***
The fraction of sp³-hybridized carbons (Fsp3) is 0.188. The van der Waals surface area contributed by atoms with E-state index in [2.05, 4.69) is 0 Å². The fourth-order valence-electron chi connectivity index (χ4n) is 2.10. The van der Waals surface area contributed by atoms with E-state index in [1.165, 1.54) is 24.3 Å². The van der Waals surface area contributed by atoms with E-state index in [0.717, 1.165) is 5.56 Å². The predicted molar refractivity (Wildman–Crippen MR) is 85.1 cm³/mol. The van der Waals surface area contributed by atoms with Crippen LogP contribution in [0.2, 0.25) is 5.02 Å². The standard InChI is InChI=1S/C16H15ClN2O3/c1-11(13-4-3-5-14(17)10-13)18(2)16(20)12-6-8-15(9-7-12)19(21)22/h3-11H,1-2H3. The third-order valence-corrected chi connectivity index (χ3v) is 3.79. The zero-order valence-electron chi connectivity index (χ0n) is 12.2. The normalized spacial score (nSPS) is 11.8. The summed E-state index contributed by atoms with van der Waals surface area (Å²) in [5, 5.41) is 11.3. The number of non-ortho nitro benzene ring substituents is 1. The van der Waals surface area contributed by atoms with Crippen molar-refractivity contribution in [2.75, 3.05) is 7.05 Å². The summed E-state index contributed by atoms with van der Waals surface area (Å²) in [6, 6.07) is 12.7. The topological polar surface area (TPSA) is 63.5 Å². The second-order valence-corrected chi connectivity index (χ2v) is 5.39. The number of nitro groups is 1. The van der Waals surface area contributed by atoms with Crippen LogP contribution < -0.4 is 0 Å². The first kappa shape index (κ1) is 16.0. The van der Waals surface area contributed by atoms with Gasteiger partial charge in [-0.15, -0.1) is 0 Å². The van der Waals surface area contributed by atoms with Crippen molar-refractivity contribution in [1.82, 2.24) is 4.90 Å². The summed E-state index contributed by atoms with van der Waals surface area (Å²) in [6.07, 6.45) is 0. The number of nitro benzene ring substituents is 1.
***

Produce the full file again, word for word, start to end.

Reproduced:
The fraction of sp³-hybridized carbons (Fsp3) is 0.188. The van der Waals surface area contributed by atoms with E-state index in [2.05, 4.69) is 0 Å². The fourth-order valence-electron chi connectivity index (χ4n) is 2.10. The van der Waals surface area contributed by atoms with E-state index in [1.165, 1.54) is 24.3 Å². The van der Waals surface area contributed by atoms with E-state index in [0.717, 1.165) is 5.56 Å². The predicted molar refractivity (Wildman–Crippen MR) is 85.1 cm³/mol. The van der Waals surface area contributed by atoms with Crippen LogP contribution in [0.2, 0.25) is 5.02 Å². The standard InChI is InChI=1S/C16H15ClN2O3/c1-11(13-4-3-5-14(17)10-13)18(2)16(20)12-6-8-15(9-7-12)19(21)22/h3-11H,1-2H3. The third-order valence-corrected chi connectivity index (χ3v) is 3.79. The zero-order valence-electron chi connectivity index (χ0n) is 12.2. The normalized spacial score (nSPS) is 11.8. The summed E-state index contributed by atoms with van der Waals surface area (Å²) in [5, 5.41) is 11.3. The number of non-ortho nitro benzene ring substituents is 1. The van der Waals surface area contributed by atoms with Crippen molar-refractivity contribution in [2.75, 3.05) is 7.05 Å². The summed E-state index contributed by atoms with van der Waals surface area (Å²) in [6, 6.07) is 12.7. The topological polar surface area (TPSA) is 63.5 Å². The second-order valence-corrected chi connectivity index (χ2v) is 5.39. The number of nitro groups is 1. The van der Waals surface area contributed by atoms with Crippen LogP contribution < -0.4 is 0 Å². The first kappa shape index (κ1) is 16.0. The van der Waals surface area contributed by atoms with Gasteiger partial charge in [-0.15, -0.1) is 0 Å². The van der Waals surface area contributed by atoms with Crippen molar-refractivity contribution in [1.82, 2.24) is 4.90 Å². The summed E-state index contributed by atoms with van der Waals surface area (Å²) in [6.07, 6.45) is 0. The number of nitro benzene ring substituents is 1.